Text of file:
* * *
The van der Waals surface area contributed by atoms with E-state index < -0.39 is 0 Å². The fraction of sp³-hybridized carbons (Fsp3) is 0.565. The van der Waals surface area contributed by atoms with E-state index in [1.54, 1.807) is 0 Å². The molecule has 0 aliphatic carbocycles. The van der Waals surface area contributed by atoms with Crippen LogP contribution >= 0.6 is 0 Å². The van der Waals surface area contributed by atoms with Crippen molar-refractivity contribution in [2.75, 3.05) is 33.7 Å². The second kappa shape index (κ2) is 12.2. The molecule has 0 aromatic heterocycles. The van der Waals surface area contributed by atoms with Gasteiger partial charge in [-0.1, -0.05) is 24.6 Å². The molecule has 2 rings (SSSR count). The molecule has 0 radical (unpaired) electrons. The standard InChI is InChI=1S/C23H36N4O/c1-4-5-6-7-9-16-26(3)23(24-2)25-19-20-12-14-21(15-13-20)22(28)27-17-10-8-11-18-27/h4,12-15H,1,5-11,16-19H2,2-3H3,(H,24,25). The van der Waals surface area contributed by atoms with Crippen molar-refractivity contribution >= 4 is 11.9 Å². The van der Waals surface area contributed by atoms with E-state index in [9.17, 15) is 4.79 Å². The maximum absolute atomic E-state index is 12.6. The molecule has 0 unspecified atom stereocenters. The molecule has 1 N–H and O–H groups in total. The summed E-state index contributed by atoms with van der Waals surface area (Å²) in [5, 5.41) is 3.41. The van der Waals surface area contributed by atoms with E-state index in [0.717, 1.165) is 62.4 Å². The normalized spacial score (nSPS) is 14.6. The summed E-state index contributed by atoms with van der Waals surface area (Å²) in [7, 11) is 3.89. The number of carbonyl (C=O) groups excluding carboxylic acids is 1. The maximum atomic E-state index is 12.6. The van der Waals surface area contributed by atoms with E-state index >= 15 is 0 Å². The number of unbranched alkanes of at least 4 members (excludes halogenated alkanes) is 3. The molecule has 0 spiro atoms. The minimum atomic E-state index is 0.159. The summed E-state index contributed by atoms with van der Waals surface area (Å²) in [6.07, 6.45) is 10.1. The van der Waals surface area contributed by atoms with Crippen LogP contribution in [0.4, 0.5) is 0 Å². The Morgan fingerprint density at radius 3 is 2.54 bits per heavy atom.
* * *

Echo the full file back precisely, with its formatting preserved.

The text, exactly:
The van der Waals surface area contributed by atoms with E-state index < -0.39 is 0 Å². The fraction of sp³-hybridized carbons (Fsp3) is 0.565. The van der Waals surface area contributed by atoms with E-state index in [1.54, 1.807) is 0 Å². The molecule has 0 aliphatic carbocycles. The van der Waals surface area contributed by atoms with Crippen LogP contribution >= 0.6 is 0 Å². The van der Waals surface area contributed by atoms with Crippen molar-refractivity contribution in [2.75, 3.05) is 33.7 Å². The second kappa shape index (κ2) is 12.2. The molecule has 0 aromatic heterocycles. The van der Waals surface area contributed by atoms with Gasteiger partial charge in [-0.1, -0.05) is 24.6 Å². The molecule has 2 rings (SSSR count). The molecule has 0 radical (unpaired) electrons. The standard InChI is InChI=1S/C23H36N4O/c1-4-5-6-7-9-16-26(3)23(24-2)25-19-20-12-14-21(15-13-20)22(28)27-17-10-8-11-18-27/h4,12-15H,1,5-11,16-19H2,2-3H3,(H,24,25). The van der Waals surface area contributed by atoms with Crippen molar-refractivity contribution >= 4 is 11.9 Å². The van der Waals surface area contributed by atoms with E-state index in [9.17, 15) is 4.79 Å². The maximum absolute atomic E-state index is 12.6. The molecule has 0 unspecified atom stereocenters. The molecule has 1 N–H and O–H groups in total. The summed E-state index contributed by atoms with van der Waals surface area (Å²) in [5, 5.41) is 3.41. The van der Waals surface area contributed by atoms with E-state index in [0.717, 1.165) is 62.4 Å². The normalized spacial score (nSPS) is 14.6. The summed E-state index contributed by atoms with van der Waals surface area (Å²) in [7, 11) is 3.89. The number of carbonyl (C=O) groups excluding carboxylic acids is 1. The maximum atomic E-state index is 12.6. The van der Waals surface area contributed by atoms with E-state index >= 15 is 0 Å². The number of unbranched alkanes of at least 4 members (excludes halogenated alkanes) is 3. The molecule has 0 spiro atoms. The minimum atomic E-state index is 0.159. The summed E-state index contributed by atoms with van der Waals surface area (Å²) in [6.07, 6.45) is 10.1. The van der Waals surface area contributed by atoms with Crippen LogP contribution in [0.4, 0.5) is 0 Å². The Morgan fingerprint density at radius 3 is 2.54 bits per heavy atom.